The US military has released a new manual on counter-insurgencies - its first guide on the topic for 20 years.
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The manual, which draws on lessons from Iraq and Afghanistan, underlines the need for troops to do more than fight.
Critics have accused the US military of inflaming insurgencies by failing to gain the trust of local people.
The US military says the 282-page manual, which contains chapters on intelligence and ethics in war, fills "a doctrinal gap".
'Handshake or hand grenade'
The US's first post-9/11 counter-insurgency manual tackles intelligence, developing and carrying out strategies and boosting local security.
The manual says it aims to prepare US soldiers and marines "to be greeted with a hand grenade or a handshake, and to respond appropriately to each".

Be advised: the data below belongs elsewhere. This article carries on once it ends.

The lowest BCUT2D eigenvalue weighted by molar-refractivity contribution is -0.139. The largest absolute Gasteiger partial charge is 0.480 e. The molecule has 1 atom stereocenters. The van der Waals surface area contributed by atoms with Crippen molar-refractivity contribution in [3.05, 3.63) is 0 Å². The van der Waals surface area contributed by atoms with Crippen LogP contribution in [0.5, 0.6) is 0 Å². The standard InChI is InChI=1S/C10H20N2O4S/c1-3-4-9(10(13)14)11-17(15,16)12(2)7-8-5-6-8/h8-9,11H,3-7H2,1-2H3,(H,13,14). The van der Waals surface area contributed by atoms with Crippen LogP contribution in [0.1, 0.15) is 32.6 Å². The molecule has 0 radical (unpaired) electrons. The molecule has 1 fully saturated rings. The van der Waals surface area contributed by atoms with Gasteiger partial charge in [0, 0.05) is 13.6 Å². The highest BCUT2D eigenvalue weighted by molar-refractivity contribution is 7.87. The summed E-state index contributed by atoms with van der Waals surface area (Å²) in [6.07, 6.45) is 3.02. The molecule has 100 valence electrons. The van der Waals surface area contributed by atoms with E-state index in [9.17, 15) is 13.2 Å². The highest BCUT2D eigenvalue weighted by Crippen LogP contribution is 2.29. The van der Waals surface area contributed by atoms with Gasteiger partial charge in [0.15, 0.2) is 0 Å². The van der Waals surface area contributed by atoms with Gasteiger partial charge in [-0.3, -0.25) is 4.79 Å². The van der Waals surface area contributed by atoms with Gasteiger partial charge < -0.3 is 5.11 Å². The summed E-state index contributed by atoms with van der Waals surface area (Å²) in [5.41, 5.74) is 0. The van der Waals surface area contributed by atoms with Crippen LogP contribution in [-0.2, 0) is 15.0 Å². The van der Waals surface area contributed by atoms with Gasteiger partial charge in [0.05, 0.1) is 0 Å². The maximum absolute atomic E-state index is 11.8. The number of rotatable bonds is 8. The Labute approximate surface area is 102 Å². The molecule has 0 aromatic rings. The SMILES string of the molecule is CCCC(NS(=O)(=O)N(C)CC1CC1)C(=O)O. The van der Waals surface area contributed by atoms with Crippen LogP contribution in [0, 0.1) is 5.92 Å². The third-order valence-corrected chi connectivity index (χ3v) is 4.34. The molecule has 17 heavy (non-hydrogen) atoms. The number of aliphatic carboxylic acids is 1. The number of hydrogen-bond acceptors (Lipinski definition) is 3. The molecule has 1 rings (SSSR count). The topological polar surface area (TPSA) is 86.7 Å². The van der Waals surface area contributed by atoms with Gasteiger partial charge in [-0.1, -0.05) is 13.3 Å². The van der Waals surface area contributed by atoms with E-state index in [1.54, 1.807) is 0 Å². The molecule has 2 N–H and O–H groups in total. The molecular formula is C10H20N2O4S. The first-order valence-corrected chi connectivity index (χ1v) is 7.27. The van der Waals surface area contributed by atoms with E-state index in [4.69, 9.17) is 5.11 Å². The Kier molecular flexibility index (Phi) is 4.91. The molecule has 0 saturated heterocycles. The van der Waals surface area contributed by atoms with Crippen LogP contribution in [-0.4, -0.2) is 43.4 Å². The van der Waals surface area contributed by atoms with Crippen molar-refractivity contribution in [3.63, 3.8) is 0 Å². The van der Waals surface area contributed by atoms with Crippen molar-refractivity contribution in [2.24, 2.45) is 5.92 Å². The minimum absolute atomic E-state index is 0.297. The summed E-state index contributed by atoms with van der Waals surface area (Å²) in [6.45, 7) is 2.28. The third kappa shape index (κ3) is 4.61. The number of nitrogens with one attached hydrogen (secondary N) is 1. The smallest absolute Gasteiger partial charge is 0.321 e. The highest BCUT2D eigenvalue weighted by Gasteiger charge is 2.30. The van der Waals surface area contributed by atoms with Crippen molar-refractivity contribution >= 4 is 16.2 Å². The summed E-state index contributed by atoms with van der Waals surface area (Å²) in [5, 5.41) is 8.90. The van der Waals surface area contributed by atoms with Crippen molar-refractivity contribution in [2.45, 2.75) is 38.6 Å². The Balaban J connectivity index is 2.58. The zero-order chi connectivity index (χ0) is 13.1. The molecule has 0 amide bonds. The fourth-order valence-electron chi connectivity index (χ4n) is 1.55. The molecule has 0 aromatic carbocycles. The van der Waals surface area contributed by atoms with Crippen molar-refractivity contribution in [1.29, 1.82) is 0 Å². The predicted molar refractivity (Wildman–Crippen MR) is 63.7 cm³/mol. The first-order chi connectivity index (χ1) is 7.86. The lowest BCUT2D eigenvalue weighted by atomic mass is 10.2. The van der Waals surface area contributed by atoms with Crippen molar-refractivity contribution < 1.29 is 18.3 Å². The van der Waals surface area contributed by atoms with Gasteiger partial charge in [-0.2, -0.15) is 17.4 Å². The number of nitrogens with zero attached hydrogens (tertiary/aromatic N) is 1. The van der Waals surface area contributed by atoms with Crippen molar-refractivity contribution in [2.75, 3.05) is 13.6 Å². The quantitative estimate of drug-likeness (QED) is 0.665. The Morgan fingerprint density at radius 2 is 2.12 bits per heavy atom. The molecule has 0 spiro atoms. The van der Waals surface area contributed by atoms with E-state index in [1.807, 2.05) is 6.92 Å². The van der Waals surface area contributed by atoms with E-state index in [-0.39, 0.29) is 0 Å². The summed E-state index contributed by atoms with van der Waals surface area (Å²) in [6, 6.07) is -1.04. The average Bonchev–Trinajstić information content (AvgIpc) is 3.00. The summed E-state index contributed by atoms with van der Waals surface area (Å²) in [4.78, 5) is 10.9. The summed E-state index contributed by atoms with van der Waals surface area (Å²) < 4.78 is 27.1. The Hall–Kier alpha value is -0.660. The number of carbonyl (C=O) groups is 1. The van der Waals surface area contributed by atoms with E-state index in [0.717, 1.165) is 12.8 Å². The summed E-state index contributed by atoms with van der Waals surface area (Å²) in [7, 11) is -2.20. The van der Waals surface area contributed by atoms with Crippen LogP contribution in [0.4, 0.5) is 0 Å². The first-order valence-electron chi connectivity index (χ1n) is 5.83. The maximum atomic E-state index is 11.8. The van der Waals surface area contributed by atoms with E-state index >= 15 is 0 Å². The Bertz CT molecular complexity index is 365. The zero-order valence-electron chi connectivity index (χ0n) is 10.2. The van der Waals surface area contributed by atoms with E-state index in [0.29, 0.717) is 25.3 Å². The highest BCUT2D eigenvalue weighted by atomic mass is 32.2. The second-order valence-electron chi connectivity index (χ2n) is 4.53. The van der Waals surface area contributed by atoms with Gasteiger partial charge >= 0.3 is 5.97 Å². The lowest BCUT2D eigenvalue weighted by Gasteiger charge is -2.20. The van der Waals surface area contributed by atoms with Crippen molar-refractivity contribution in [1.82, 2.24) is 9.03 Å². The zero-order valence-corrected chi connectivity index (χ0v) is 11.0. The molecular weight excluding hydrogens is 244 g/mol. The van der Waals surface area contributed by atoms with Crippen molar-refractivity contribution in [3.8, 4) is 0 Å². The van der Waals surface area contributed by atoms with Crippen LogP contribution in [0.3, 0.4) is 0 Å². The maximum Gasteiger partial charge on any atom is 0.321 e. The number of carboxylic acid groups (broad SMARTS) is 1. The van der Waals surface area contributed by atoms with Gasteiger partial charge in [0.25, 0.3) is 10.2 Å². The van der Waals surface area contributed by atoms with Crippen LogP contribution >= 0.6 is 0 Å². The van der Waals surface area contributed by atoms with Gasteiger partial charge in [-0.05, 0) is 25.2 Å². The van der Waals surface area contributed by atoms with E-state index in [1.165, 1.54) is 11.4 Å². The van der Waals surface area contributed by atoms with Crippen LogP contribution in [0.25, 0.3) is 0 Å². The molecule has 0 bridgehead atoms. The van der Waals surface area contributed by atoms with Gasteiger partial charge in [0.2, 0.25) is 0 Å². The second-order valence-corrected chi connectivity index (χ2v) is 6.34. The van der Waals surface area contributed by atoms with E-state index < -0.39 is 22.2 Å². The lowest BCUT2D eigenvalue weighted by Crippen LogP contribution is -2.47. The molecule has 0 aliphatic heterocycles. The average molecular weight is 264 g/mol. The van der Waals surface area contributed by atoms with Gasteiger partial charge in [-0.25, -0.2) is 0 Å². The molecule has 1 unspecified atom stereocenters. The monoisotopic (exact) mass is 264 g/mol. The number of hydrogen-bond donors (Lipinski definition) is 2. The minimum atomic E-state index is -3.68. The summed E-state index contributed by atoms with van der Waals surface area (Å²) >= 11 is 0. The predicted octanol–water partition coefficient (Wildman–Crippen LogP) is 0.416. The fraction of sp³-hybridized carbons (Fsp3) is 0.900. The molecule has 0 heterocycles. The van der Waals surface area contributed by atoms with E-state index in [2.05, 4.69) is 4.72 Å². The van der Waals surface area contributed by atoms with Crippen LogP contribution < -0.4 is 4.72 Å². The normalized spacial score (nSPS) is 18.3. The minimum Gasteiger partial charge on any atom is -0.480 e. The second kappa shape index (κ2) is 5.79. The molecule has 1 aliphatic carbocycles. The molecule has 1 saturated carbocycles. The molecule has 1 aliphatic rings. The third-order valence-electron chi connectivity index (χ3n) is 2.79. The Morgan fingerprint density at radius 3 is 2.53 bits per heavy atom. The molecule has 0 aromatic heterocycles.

A spokesman for the US Army's institutes of military education said the manual "codifies a lot of what's happening in the field already".
Col Steve Boylan said it reflected the changing nature of war, which goes beyond traditional fighting into reconstruction and nation-building.
US forces in Iraq and Afghanistan have faced criticism for being heavy-handed and for sometimes failing to discriminate between insurgents and civilians.
"It's this part - nation-building, counter-insurgency - which is the hard stuff that we haven't trained for," Col Boylan said.
The guide, written with input from humanitarian agencies and media organisations, underlines the importance of integrating civilian and military activities.
"Political, social, and economic programmes are usually more valuable than conventional military operations in addressing the root causes of conflict and undermining an insurgency," it reads.